Mon, Jul 22, 2019 - Page 10 News List

Refugee swimmer Mardini rising fast after fleeing war

AFP, GWANGJU, South Korea

Syrian refugee Yusra Mardini, who almost drowned at sea fleeing her war-torn country four years ago, heaved a deep sigh yesterday after failing to set a personal best in the 100m butterfly at the FINA World Championships in South Korea. As an authorized neutral athlete, the 21-year-old looked up at the giant scoreboard and winced at her time of 1 minute, 8.79 seconds.

“I’m not very happy actually,” Mardini said. “I had some problems with my shoulder, but I’m back in training. I still have the 100m freestyle and I’m looking forward to that.”

Mardini’s time was more than 12 seconds slower than that of reigning champion Sarah Sjostrom and 47th overall, but she has come a long way since risking her life crossing from Izmir in Turkey to the Greek island of Lesbos in the summer of 2015.

Thirty minutes into that treacherous journey, the motor on their dinghy cut out and the tiny vessel, carrying 20 people rather than the six or seven it was designed for, threatened to capsize.

As the only people who could swim, Mardini and her sister Sarah jumped into the water to push and pull the stricken dinghy for more than three hours until they finally reached the shore.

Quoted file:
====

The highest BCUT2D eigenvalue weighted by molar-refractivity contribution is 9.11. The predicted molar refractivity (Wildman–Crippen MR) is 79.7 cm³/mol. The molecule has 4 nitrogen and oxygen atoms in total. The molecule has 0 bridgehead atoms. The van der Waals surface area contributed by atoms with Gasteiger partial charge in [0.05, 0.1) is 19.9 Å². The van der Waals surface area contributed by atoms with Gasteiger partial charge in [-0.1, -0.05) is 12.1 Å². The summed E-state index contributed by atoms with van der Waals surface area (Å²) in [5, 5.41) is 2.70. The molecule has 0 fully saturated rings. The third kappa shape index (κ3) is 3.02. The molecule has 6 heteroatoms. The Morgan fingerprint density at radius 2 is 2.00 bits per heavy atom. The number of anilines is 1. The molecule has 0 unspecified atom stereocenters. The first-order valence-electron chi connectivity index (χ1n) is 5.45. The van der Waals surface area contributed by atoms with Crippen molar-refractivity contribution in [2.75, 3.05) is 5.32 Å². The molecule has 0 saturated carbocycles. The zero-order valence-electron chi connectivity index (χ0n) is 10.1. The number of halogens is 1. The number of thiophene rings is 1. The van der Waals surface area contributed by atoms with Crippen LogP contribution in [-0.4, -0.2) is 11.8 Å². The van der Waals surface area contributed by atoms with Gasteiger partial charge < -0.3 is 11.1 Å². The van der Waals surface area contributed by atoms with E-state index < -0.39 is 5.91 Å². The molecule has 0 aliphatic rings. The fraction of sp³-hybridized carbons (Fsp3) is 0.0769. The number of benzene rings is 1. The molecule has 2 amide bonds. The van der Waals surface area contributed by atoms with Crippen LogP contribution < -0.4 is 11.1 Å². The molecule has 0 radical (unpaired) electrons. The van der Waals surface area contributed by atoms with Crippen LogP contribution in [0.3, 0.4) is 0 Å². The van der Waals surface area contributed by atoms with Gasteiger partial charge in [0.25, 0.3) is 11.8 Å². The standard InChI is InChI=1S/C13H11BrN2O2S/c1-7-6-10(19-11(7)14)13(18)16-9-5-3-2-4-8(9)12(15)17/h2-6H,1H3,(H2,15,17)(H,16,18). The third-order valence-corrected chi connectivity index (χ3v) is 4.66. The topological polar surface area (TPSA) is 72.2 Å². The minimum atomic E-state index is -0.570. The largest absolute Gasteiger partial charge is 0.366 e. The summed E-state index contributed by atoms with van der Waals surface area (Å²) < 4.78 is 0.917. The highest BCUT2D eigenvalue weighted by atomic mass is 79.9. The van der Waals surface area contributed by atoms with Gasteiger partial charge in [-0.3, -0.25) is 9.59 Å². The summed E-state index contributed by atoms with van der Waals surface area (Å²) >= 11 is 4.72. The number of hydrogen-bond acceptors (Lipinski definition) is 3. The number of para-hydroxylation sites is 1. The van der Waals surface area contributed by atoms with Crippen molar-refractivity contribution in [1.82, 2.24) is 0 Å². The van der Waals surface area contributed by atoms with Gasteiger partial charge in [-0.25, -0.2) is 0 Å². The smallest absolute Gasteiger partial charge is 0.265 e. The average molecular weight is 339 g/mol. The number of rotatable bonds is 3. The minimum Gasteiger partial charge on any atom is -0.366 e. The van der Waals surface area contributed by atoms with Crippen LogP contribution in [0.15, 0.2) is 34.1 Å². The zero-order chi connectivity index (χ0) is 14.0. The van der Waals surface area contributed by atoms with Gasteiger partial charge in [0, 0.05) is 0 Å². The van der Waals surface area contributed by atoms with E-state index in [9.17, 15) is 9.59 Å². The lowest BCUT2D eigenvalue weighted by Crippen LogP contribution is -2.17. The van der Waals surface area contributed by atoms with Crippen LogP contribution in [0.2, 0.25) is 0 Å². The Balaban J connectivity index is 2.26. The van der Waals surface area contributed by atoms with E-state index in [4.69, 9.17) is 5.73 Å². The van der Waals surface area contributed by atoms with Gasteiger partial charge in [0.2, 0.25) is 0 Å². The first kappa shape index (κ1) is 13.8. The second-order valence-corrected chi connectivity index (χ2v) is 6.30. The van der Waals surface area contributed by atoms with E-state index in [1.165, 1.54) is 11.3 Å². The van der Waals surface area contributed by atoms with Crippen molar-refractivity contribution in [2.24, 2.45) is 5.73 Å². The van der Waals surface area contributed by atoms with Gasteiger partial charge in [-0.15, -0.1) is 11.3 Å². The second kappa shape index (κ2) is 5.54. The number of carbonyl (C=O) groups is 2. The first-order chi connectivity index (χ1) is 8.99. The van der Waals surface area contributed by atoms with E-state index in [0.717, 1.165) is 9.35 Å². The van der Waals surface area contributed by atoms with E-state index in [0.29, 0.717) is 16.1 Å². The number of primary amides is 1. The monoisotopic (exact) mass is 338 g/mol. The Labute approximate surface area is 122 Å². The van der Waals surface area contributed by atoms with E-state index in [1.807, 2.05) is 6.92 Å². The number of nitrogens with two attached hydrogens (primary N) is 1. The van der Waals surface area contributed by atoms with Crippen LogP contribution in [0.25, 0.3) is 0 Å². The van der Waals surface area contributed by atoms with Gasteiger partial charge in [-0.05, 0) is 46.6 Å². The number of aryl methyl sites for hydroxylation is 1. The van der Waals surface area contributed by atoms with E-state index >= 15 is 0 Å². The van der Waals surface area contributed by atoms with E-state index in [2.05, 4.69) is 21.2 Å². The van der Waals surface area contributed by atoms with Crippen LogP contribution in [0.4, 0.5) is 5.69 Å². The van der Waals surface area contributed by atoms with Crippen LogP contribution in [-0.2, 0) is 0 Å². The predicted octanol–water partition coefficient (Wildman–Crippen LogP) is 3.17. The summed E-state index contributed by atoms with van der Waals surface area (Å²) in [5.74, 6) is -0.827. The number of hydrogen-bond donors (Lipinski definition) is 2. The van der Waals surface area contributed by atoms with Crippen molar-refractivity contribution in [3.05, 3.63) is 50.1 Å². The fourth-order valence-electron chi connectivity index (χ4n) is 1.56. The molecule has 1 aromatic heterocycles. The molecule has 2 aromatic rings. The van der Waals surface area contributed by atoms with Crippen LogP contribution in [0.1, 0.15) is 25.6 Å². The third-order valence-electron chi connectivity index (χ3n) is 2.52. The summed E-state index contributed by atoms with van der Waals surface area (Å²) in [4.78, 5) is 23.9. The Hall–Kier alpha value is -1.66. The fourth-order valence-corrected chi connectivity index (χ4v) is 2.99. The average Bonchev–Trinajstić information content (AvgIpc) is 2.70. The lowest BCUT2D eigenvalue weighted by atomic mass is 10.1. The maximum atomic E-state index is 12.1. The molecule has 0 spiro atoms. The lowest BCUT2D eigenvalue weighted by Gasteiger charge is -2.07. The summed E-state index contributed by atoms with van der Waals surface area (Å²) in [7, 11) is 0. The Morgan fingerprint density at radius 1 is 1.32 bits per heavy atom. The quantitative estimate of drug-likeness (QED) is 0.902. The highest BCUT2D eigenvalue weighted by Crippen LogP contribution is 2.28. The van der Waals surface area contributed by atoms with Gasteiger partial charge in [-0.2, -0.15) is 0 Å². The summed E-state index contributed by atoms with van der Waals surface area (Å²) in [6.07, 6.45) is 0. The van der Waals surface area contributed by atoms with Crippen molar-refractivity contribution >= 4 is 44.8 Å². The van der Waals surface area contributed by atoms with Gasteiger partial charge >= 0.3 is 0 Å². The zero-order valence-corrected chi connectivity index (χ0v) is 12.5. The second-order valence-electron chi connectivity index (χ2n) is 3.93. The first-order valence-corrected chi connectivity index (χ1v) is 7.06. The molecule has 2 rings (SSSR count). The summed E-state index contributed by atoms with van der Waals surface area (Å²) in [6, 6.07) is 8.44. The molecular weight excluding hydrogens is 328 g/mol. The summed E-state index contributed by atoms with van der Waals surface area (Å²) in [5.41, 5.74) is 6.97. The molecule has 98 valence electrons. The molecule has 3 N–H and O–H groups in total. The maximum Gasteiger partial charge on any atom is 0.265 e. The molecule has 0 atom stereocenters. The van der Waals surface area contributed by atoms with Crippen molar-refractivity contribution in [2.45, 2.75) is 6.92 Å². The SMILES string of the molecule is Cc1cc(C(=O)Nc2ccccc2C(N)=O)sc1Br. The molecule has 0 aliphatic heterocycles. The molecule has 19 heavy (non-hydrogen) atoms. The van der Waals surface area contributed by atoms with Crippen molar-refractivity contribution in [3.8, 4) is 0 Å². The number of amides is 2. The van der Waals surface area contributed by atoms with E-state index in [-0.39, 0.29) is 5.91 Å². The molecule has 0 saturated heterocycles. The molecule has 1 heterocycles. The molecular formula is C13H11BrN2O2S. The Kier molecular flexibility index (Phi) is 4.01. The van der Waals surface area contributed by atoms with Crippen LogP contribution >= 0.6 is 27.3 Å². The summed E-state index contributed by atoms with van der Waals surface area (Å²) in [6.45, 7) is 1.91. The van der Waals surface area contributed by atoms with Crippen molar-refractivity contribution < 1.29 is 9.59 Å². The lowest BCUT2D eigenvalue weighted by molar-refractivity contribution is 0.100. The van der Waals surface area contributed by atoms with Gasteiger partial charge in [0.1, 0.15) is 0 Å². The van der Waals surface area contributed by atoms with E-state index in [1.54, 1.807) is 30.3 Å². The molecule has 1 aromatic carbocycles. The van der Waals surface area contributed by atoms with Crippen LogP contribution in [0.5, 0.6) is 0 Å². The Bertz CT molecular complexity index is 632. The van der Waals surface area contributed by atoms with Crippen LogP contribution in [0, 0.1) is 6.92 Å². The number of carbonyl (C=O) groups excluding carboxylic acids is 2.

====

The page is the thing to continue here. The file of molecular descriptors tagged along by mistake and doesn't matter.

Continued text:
“I arrived in Greece in only jeans and a T-shirt,” said Mardini, who also swims in the 100m freestyle later this week. “Even my shoes were gone.”

Mardini famously competed at the Rio Olympic Games a year later under the refugee flag.

“In the beginning, I refused to be in a refugee team because I was afraid people would think I got the chance because of my story,” said Mardini, who lives with her family in Berlin.

“I wanted to earn it. But then I realized that I had a big opportunity to represent those people — so I took the chance and I never regretted it,” she added. “Rio was amazing. It was really exciting to see the reactions of people to the team. Now I’m representing millions of displaced people around the world and it really makes me proud.”

It is a far cry from life back in Syria, where rocket strikes would often shake the pool she trained at in Damascus.

“There were bomb attacks sometimes that would crack the windows around the pool,” said Mardini, who has addressed the UN General Assembly and whose story is set to be told in a Hollywood movie.

“We were scared the whole time.”

Fellow Syrian Ayman Kelzieh was also forced to flee the country before competing at the 2014 Asian Games in Incheon.

Returning to Korea five years later, the 26-year-old now owns a fistful of national swim records, including the 50m, 100m and 200m butterfly.

“When the war started, I had just moved to Damascus and I couldn’t get back home to Aleppo,” said Kelzieh, who now lives in Phuket, Thailand. “There were even attacks at the hotel I stayed in — I was lucky.”

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